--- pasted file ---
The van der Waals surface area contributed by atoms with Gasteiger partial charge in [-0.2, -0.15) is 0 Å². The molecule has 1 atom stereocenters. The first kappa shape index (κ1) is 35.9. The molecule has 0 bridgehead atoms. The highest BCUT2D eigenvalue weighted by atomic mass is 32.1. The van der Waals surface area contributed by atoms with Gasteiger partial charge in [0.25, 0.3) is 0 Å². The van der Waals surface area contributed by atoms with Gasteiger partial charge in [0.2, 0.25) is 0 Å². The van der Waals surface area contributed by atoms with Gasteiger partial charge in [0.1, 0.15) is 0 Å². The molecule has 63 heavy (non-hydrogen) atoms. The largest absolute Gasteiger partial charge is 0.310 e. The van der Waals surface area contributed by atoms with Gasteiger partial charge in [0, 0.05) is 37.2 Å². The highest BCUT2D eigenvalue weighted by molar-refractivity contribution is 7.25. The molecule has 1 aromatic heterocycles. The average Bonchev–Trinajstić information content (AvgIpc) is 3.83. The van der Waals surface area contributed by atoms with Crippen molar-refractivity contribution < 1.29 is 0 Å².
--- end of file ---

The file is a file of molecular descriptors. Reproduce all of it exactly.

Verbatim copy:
The van der Waals surface area contributed by atoms with Gasteiger partial charge in [-0.2, -0.15) is 0 Å². The molecule has 1 atom stereocenters. The first kappa shape index (κ1) is 35.9. The molecule has 0 bridgehead atoms. The highest BCUT2D eigenvalue weighted by atomic mass is 32.1. The van der Waals surface area contributed by atoms with Gasteiger partial charge in [0.25, 0.3) is 0 Å². The van der Waals surface area contributed by atoms with Gasteiger partial charge in [0.2, 0.25) is 0 Å². The van der Waals surface area contributed by atoms with Gasteiger partial charge in [0.1, 0.15) is 0 Å². The molecule has 63 heavy (non-hydrogen) atoms. The largest absolute Gasteiger partial charge is 0.310 e. The van der Waals surface area contributed by atoms with Gasteiger partial charge in [0, 0.05) is 37.2 Å². The highest BCUT2D eigenvalue weighted by molar-refractivity contribution is 7.25. The molecule has 1 aromatic heterocycles. The average Bonchev–Trinajstić information content (AvgIpc) is 3.83. The van der Waals surface area contributed by atoms with Crippen molar-refractivity contribution < 1.29 is 0 Å².